Not that it is always easy to distinguish a bona fide Rule 35(a) motion from a section 2255 motion. Section 2255 can after all be used to challenge a sentence and not just the conviction that underlies it. E.g., Bifulco v. United States, 447 U.S. 381, 385-86 (1980); Buchmeier v. United States, 581 F.3d 561, 563 (7th Cir. 2009) (en banc). But there is a helpful distinction in the rule's text: "the court may correct an illegal sentence at any time and may correct a sentence imposed in an illegal manner within the time provided herein for the reduction of sentence." The "time provided" is 120 days from the time the sentence becomes final. Fed. R. Crim. P. 35(b) (1983). For later ("at any time") motions, like Boyd's, the court's authority is limited to correcting sentences that are illegal even if there was no irregularity in the sentencing proceeding; the court may not "re-examine errors occurring at the trial or other proceedings prior to the imposition of sentence." Hill v. United States, 368 U.S. 424, 430 (1962). The sentence in Hill was not illegal because "the punishment meted out was not in excess of that prescribed by the relevant statutes, multiple terms were not imposed for the same offense, nor were the terms of the sentence itself legally or constitutionally invalid in any other respect." Id. Or as we put it in United States v. Bennett, 172 F.3d 952 (7th Cir. 1999), an illegal sentence within the meaning of Rule 35(a) is not "a judgment that rests on an error"; it is a sentence "that is ambiguous, inconsistent with the defendant's conviction, or otherwise defective." See also United States v. Corbitt, 13 F.3d 207, 210-11 n. 6 (7th Cir. 1993); United States v. Montalvo, 581 F.3d 1147, 1153 (9th Cir. 2009).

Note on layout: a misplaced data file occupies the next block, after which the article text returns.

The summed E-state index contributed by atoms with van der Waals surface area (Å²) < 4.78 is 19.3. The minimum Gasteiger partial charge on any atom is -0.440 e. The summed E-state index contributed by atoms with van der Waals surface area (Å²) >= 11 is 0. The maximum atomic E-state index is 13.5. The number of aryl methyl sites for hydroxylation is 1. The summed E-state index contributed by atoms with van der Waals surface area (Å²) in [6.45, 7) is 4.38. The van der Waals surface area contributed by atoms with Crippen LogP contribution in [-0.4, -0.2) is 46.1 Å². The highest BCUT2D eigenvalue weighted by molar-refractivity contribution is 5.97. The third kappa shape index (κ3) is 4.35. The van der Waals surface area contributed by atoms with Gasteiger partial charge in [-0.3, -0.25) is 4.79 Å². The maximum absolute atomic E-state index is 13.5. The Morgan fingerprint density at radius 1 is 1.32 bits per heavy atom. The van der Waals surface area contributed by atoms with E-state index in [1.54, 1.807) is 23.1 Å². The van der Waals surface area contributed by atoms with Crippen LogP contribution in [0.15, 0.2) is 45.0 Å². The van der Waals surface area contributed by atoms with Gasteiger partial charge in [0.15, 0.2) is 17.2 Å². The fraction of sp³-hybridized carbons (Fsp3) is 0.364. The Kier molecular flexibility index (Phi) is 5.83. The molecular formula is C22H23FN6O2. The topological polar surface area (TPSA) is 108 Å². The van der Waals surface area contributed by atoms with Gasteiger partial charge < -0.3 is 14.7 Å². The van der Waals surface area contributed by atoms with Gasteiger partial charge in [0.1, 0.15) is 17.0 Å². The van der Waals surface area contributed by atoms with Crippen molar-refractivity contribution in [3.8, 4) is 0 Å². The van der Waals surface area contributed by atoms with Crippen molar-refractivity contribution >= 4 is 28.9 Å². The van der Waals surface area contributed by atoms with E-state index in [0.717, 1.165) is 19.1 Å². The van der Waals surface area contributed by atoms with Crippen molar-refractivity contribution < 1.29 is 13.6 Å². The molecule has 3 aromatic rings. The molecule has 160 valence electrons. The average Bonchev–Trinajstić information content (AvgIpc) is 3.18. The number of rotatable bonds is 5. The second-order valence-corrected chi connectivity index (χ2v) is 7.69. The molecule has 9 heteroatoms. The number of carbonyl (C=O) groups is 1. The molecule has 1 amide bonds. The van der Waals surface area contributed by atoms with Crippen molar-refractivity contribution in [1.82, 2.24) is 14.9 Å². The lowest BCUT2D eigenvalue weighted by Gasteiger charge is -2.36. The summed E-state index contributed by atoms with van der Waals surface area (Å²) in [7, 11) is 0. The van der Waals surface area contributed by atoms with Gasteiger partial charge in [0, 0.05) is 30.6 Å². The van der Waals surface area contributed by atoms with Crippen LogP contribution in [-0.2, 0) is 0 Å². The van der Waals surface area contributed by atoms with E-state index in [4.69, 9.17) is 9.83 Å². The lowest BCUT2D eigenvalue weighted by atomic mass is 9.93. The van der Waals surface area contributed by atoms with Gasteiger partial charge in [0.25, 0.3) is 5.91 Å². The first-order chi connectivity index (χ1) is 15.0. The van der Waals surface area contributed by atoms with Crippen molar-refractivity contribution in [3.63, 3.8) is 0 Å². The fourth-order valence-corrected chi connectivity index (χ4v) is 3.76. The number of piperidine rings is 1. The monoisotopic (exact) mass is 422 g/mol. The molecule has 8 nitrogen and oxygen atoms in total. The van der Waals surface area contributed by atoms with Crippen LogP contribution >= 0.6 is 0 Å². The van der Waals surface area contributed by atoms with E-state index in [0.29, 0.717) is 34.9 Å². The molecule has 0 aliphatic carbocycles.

A potential problem is that section 2255 and Rule 35(a) overlap. It is unclear whether any challenge to a sentence under the rule couldn't also be based on the statute, which allows a federal prisoner to challenge his sentence on the ground that it "was imposed in violation of the Constitution or laws of the United States, or that the [sentencing] court was without jurisdiction to impose such sentence, or that the sentence was in excess of the maximum authorized by law, or that the sentence was otherwise subject to collateral attack." 28 U.S.C. § 2255(a). Although United States v. Carraway, 478 F.3d 845, 848-49 (7th Cir. 2007), states that "any post-judgment motion in a criminal proceeding that fits the description of a motion to vacate, set aside, or correct a sentence set forth in the first paragraph of section 2255 should be treated as a section 2255 motion," echoing Melton v. United States, supra, 359 F.3d at 857, and United States v. Evans, 224 F.3d 670, 672 (7th Cir. 2000), none of these cases involved a Rule 35(a) motion. If "any motion" were read to encompass every Rule 35(a) motion that could have been brought under section 2255 instead, this would be tantamount to repealing the rule's "at any time" provision. It is perilous to infer from general language in a judicial opinion an intention of abolishing all exceptions. The prisoner is entitled to have his motion, however captioned, treated as a Rule 35(a) motion if it is within the scope of the rule. Cf. Berry v. United States, 435 F.2d 224, 227 and n. 5 (7th Cir. 1970); Marshall v. United States, 431 F.2d 355, 359 (7th Cir. 1970).

But that can be of no help to Boyd. His motion was based on Apprendi, and thus on an alleged error that occurred in the proceedings prior to the imposition of sentence and so was beyond the reach of a Rule 35(a) motion made after 120 days. The district judge was therefore right to reject the so-called Rule 35(a) motion-it was really a successive section 2255 motion.

But as we explained in the Canino case, he should have dismissed the motion rather than denied it. 212 F.3d at 384. A district court has no jurisdiction to entertain a successive section 2255 motion without the consent of the court of appeals, here not sought or given-and Boyd's second motion was in substance and therefore in law a section 2255 motion.

The denial of the motion is modified accordingly, and as modified is AFFIRMED.

20100114